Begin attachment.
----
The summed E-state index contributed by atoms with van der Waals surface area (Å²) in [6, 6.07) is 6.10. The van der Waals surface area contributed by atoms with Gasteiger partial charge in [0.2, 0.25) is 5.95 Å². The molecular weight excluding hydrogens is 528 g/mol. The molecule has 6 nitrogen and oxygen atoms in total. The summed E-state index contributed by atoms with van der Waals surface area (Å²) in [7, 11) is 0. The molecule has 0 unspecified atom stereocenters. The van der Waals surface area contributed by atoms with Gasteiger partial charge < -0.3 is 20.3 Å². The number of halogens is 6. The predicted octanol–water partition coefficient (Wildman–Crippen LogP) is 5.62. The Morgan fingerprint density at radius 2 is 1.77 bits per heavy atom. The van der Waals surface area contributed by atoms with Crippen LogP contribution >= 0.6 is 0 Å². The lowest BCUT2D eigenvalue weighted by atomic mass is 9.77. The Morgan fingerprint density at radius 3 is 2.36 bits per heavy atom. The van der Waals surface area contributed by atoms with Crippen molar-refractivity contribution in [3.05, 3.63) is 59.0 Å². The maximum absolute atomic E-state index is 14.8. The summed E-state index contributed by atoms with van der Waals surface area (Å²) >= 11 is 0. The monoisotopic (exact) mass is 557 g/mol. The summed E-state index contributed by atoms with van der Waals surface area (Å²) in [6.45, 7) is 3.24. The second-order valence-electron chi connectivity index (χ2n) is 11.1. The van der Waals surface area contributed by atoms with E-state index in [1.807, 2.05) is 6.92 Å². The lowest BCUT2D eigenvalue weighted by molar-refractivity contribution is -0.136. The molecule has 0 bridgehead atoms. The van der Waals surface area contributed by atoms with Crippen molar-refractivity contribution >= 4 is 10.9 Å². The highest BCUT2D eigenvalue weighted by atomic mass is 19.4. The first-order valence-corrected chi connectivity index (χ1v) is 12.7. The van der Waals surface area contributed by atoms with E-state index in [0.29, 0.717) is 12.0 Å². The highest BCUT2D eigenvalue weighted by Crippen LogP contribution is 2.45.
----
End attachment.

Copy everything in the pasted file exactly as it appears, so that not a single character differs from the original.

The summed E-state index contributed by atoms with van der Waals surface area (Å²) in [6, 6.07) is 6.10. The van der Waals surface area contributed by atoms with Gasteiger partial charge in [0.2, 0.25) is 5.95 Å². The molecular weight excluding hydrogens is 528 g/mol. The molecule has 6 nitrogen and oxygen atoms in total. The summed E-state index contributed by atoms with van der Waals surface area (Å²) in [7, 11) is 0. The molecule has 0 unspecified atom stereocenters. The van der Waals surface area contributed by atoms with Gasteiger partial charge < -0.3 is 20.3 Å². The number of halogens is 6. The predicted octanol–water partition coefficient (Wildman–Crippen LogP) is 5.62. The Morgan fingerprint density at radius 2 is 1.77 bits per heavy atom. The van der Waals surface area contributed by atoms with Crippen LogP contribution >= 0.6 is 0 Å². The lowest BCUT2D eigenvalue weighted by atomic mass is 9.77. The Morgan fingerprint density at radius 3 is 2.36 bits per heavy atom. The van der Waals surface area contributed by atoms with Crippen molar-refractivity contribution in [3.05, 3.63) is 59.0 Å². The maximum absolute atomic E-state index is 14.8. The summed E-state index contributed by atoms with van der Waals surface area (Å²) >= 11 is 0. The monoisotopic (exact) mass is 557 g/mol. The summed E-state index contributed by atoms with van der Waals surface area (Å²) in [6.45, 7) is 3.24. The second-order valence-electron chi connectivity index (χ2n) is 11.1. The van der Waals surface area contributed by atoms with E-state index in [1.807, 2.05) is 6.92 Å². The lowest BCUT2D eigenvalue weighted by molar-refractivity contribution is -0.136. The molecule has 0 bridgehead atoms. The van der Waals surface area contributed by atoms with Crippen molar-refractivity contribution >= 4 is 10.9 Å². The highest BCUT2D eigenvalue weighted by atomic mass is 19.4. The first-order valence-corrected chi connectivity index (χ1v) is 12.7. The van der Waals surface area contributed by atoms with E-state index in [0.29, 0.717) is 12.0 Å². The highest BCUT2D eigenvalue weighted by Crippen LogP contribution is 2.45.